Two perspectives on medical schools in Malta 

A student and a doctor describe their experiences working in a Malta medical school

 

As a medical student in Malta, you’ll regularly undertake clinical placements, gaining hands-on experience on the hospital floor. This might seem nerve-wracking for students starting out, but our expert teaches are on hand to help. Dr Robert Sciberras, Lead Clinician at Gozo General Hospital, and student Jonathan Morris to share two sides of the story. Step this way to find out just what it’s like inside our medical school in Malta…

Third-year student Jonathan Morris says clinical placements are essential for getting up-close experience

What kind of things do you learn on placements?

At first, you’re mainly observing, but by the third year you’ll have ticked several things off, like taking blood, doing cannulations and catheterisations.

How are placements beneficial?

It’s all about moving away from your comfy library and textbooks, being thrust into an unfamiliar environment and having to adapt. You can’t learn any other way.

Is it scary being put on the spot?

Nerve-wracking! You don’t want to make mistakes in front of patients, but you’re encouraged to have a go. Some doctors, like Dr Scibirras, will set overnight homework on your errors that you present next day to ensure you get it right.

Any tricky moments?

One patient needed calming about an impending operation; it was useful to see how the doctor made a worrying situation more manageable. Sometimes I have language barriers with the older population because I don’t speak much Maltese. People are kind, though.

What approaches have you admired?

Dr Sciberras sees his patients every single day; that’s rare. At the very least he says ‘hello’. To touch base makes a big difference. How does he do it? He walks at quite a speed!

Highs and lows?

A high might be the first time you take blood or do an examination and it goes well and you think: everything I’ve learned is coming together. The lows are when things don’t go quite right. But there’s always the opportunity to have another go.

Lead Clinician at Gozo General Hospital Dr Robert Sciberras rewards hard work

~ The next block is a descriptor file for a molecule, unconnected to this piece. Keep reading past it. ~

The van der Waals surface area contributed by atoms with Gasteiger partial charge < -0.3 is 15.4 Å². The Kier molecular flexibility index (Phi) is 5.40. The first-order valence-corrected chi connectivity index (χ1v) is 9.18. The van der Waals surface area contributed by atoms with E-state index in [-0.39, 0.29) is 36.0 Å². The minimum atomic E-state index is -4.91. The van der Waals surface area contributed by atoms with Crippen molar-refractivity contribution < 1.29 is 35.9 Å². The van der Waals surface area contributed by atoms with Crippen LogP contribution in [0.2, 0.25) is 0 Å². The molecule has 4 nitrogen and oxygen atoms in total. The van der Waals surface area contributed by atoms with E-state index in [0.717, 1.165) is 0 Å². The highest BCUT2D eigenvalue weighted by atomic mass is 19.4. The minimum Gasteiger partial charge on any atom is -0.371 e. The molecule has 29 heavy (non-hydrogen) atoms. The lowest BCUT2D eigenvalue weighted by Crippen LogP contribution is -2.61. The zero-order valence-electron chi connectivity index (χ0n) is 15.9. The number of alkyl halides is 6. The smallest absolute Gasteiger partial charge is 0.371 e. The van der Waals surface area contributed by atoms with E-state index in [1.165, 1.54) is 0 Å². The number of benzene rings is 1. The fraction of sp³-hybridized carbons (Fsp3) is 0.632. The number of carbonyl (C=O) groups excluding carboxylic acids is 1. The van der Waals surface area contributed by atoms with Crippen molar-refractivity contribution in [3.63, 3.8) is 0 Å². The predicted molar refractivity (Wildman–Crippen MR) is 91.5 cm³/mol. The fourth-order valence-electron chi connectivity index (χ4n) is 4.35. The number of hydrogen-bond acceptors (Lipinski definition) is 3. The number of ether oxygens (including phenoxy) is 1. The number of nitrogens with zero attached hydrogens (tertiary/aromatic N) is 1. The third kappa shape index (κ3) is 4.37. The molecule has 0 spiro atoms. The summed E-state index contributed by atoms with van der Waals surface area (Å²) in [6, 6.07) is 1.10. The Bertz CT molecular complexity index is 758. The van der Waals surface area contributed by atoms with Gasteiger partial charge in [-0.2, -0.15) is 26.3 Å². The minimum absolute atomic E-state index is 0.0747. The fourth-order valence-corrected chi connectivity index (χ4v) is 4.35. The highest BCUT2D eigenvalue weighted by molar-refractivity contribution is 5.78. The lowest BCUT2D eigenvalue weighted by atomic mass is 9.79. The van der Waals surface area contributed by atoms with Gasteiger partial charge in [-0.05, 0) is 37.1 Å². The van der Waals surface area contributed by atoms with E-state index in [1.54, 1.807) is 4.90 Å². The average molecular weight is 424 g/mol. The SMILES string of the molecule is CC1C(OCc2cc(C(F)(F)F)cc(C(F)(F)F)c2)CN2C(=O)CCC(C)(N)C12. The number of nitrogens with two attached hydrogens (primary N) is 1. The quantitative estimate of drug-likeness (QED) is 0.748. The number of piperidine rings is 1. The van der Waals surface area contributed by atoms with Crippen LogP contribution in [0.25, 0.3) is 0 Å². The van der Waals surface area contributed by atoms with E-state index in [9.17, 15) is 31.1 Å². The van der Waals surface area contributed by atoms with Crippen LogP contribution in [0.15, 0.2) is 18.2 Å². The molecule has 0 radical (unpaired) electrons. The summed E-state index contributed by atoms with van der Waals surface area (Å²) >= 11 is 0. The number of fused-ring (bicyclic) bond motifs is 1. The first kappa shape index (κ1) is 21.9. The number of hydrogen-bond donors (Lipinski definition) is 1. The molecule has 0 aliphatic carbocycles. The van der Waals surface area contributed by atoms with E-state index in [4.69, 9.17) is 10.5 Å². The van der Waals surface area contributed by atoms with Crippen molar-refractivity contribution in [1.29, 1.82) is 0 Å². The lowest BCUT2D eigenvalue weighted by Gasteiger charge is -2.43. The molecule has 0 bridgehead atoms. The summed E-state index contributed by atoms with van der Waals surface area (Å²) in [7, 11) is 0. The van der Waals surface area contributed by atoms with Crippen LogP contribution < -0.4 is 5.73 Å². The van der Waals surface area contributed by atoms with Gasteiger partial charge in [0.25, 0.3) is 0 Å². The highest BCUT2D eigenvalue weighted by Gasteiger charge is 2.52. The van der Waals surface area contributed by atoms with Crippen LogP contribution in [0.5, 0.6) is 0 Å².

What kind of things do you learn on placements?

The first thing to point out is that I really appreciate students who are keen to learn. Get that right and you enter a partnership. So, the first two years are about teamwork. In the third and fourth you’ll begin to see patients and understand why they are on the ward. In the fifth year, you are almost ready to get out there and be put on the spot.

How are they beneficial?

It’s all about having contact with patients – taking histories, doing examinations, then coming back with ideas. It’s also a valuable chance to understand that everyone on the ward is important, from consultant to cleaner.

Dr Robert Sciberras teaching students at Queen Mary Malta.

What is your individual approach?

You need to sound confident as a doctor, public speaking is a big part of things, so I give students assessments. They have one night to learn a topic then present it next day on the wards, with confidence. Another fun trick is when I ask students to look at a patient’s bedside table – you learn a lot!

 Highs and lows?

I love it when my students go on to become local doctors here. I was teaching a dentist on a month-long placement who was learning medicine to be a maxillofacial doctor. I told him he needed an ‘A’ – he decided to stay for six months and got it! There aren’t many lows – ward rounds take twice the time with students!

 Any advice?

The more energetic you are, the higher my level of teaching. Make sure you’re here because you love learning.